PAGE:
Additional Craft Information:
Electroplating nickel, and electroplating in general, has a long history that goes as far back as 1800. The chemist Luigi Brugnatelli is known to be the first to use electrodeposition, or electroplating, to plate gold over silver metal objects. Brugnatelli had a close friend who discovered the basic principles that allowed for the usage of electrical “voltaic” cells. The man's name was Allisandro Volta and this is where the name volt originated. Brugnatelli used the associated electrical and voltaic basics to create the concept as well as achieve the practical application of plating. In 1805 he was able to actually plate a metal object of silver with a small layer of gold.
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Over time others developed and expanded on the concepts and theories that Brugnatelli first worked on and brought to light in the field of electroplating. The ability to plate was used widely in the 1940s with the beginnings of the electronic industry. Plating in circuitry is very useful and can be found in practice very much so today.
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For those interested in more than just the history of electroplating and wish to do more than read about its origination there is a lot of information available for the do-it-yourself, hobbyist or at-home plater to keep them involved and up to speed on plating kits, plating techniques and plating applications available for very little money. Although there are various plating kit vendors and manufacturers on the market today, it is very important to research the right type and size of kit for the project at hand. Buying the very cheapest kit may not be the best idea and one would be smart to research different kits and make sure they have enough solution and other materials before settling on a specific kit.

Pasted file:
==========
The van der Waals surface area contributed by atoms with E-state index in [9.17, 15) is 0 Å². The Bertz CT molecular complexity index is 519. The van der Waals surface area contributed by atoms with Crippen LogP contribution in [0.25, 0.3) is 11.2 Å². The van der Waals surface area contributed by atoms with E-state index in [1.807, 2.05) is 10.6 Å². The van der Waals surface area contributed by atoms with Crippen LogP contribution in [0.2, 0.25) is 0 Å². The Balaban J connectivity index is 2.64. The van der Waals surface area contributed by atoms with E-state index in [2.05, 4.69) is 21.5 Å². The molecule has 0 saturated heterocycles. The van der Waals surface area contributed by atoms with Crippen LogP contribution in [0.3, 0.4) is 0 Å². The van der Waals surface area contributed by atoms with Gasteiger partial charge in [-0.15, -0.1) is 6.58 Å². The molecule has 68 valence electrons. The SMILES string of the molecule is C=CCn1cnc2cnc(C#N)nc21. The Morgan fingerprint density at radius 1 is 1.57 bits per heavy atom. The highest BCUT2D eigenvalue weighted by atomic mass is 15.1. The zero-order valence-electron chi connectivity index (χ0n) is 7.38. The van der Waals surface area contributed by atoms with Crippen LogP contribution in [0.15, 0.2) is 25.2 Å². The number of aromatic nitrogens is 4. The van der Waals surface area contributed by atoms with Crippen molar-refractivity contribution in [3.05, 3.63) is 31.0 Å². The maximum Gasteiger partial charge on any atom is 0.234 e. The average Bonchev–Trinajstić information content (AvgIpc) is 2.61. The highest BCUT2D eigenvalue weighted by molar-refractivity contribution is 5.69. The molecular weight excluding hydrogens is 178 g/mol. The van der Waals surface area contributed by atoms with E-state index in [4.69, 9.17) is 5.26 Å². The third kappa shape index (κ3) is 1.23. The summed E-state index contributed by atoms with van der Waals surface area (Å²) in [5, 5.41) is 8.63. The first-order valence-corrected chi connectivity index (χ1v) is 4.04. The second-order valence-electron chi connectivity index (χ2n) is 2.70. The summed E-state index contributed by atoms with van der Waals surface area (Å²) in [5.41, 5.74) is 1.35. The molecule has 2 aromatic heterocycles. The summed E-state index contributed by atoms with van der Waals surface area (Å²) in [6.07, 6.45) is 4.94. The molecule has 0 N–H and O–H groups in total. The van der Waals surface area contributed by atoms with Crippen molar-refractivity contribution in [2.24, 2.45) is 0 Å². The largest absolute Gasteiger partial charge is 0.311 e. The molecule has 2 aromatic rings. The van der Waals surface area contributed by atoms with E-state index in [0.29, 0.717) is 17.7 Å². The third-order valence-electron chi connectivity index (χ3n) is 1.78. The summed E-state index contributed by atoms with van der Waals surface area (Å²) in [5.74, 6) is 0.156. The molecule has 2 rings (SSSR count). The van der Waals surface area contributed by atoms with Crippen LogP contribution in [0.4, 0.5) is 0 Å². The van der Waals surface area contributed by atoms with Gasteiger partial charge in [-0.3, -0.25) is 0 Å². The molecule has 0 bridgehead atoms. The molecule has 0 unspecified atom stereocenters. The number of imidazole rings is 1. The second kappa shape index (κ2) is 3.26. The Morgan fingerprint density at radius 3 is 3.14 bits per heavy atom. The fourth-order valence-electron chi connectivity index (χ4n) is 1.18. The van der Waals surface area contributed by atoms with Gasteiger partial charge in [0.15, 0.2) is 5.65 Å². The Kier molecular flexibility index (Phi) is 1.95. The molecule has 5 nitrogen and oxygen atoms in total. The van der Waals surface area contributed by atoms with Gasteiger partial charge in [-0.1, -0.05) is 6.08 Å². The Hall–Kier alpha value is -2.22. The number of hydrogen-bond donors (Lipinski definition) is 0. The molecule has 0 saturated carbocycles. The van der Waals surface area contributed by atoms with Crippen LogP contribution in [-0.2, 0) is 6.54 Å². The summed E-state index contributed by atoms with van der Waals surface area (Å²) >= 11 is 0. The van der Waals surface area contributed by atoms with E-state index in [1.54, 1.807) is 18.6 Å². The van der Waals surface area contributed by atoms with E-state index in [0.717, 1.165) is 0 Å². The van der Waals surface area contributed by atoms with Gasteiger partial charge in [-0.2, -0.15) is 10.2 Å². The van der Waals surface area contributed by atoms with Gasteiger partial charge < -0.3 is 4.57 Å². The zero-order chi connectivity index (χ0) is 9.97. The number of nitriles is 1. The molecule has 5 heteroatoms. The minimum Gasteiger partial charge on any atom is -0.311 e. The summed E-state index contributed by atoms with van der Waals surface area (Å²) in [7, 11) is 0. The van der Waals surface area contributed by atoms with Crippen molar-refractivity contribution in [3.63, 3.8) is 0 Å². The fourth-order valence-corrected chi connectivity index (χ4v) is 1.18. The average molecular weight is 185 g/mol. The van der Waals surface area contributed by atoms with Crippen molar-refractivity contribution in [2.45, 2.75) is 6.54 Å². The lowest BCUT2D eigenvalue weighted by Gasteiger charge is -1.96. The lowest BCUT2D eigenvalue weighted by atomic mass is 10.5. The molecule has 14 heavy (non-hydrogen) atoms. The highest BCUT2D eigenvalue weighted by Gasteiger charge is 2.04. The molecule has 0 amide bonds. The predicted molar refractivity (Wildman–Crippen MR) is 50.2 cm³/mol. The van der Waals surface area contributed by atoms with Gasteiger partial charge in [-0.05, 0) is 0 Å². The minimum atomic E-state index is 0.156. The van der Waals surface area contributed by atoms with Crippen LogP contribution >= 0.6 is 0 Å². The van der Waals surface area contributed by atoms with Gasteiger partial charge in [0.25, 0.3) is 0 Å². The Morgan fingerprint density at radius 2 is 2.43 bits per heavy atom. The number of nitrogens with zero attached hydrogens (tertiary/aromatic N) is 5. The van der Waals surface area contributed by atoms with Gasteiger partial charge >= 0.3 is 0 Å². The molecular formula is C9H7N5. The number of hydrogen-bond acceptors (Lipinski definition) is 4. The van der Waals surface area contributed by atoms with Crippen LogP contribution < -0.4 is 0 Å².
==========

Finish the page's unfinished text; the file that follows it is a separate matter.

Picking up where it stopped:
For example, a 1-1/2 gallon tank-based, traditional nickel electroplating kit that involves the submersion of the conductive metal to be plated in a chemical nickel salts solution can cost around $230 from an online retailer. This kit will allow the user to add a plate onto steel, brass, copper and many other metals. This would be mainly used for decorative plating on a small scale. It would include a degreaser tank and an auto agitator and filter pump to keep the solution moving and surrounding the material to be plated. But how much does the kit pricing go up for larger kits?
A quick look at an online vendor shows that a 3 gallon kit would run about $300, a 4-1/2 gallon kit $360 and a 15 gallon kit around $2,000. The larger the kit the bigger the tank and more materials such as nickel salt solutions that will allow for larger pieces to be plated. These kits will provide all the material needed, including instructions, for anyone interested in plating their own projects with a relatively affordable at-home setup.